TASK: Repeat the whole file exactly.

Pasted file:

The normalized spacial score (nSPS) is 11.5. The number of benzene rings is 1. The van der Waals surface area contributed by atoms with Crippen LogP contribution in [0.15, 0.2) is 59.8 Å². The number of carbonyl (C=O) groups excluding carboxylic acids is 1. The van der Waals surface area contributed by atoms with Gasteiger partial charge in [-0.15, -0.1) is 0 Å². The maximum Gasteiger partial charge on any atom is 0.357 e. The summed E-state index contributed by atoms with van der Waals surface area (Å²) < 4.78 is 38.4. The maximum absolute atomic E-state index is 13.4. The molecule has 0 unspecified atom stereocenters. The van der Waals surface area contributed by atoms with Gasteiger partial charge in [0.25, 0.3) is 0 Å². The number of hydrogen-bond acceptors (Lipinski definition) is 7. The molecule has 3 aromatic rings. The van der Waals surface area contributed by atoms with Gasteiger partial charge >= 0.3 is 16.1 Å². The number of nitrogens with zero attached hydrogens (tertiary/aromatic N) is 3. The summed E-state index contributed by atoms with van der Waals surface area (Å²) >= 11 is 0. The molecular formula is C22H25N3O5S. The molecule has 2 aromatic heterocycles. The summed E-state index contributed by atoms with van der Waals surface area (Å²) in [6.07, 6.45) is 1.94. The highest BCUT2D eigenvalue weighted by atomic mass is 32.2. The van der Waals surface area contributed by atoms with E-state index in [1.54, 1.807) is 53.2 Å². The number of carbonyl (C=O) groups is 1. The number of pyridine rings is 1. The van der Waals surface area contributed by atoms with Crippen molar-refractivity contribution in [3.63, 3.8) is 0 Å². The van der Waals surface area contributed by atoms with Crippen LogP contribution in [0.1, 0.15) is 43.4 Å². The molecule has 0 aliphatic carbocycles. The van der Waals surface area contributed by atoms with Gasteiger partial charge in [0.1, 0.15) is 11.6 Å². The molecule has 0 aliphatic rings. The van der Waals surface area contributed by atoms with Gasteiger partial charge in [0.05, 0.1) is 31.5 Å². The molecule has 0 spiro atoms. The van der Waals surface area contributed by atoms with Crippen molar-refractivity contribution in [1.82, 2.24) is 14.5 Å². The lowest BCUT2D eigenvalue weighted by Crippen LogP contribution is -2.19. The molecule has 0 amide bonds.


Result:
The normalized spacial score (nSPS) is 11.5. The number of benzene rings is 1. The van der Waals surface area contributed by atoms with Crippen LogP contribution in [0.15, 0.2) is 59.8 Å². The number of carbonyl (C=O) groups excluding carboxylic acids is 1. The van der Waals surface area contributed by atoms with Gasteiger partial charge in [-0.15, -0.1) is 0 Å². The maximum Gasteiger partial charge on any atom is 0.357 e. The summed E-state index contributed by atoms with van der Waals surface area (Å²) < 4.78 is 38.4. The maximum absolute atomic E-state index is 13.4. The molecule has 0 unspecified atom stereocenters. The van der Waals surface area contributed by atoms with Gasteiger partial charge in [0.25, 0.3) is 0 Å². The number of hydrogen-bond acceptors (Lipinski definition) is 7. The molecule has 3 aromatic rings. The van der Waals surface area contributed by atoms with Gasteiger partial charge >= 0.3 is 16.1 Å². The number of nitrogens with zero attached hydrogens (tertiary/aromatic N) is 3. The summed E-state index contributed by atoms with van der Waals surface area (Å²) >= 11 is 0. The molecular formula is C22H25N3O5S. The molecule has 2 aromatic heterocycles. The summed E-state index contributed by atoms with van der Waals surface area (Å²) in [6.07, 6.45) is 1.94. The highest BCUT2D eigenvalue weighted by atomic mass is 32.2. The van der Waals surface area contributed by atoms with E-state index in [1.54, 1.807) is 53.2 Å². The number of carbonyl (C=O) groups is 1. The number of pyridine rings is 1. The van der Waals surface area contributed by atoms with Crippen molar-refractivity contribution in [3.63, 3.8) is 0 Å². The van der Waals surface area contributed by atoms with Crippen LogP contribution in [0.1, 0.15) is 43.4 Å². The molecule has 0 aliphatic carbocycles. The van der Waals surface area contributed by atoms with Gasteiger partial charge in [0.1, 0.15) is 11.6 Å². The molecule has 0 aliphatic rings. The van der Waals surface area contributed by atoms with Gasteiger partial charge in [0.05, 0.1) is 31.5 Å². The molecule has 0 spiro atoms. The van der Waals surface area contributed by atoms with Crippen molar-refractivity contribution in [1.82, 2.24) is 14.5 Å². The lowest BCUT2D eigenvalue weighted by Crippen LogP contribution is -2.19. The molecule has 0 amide bonds.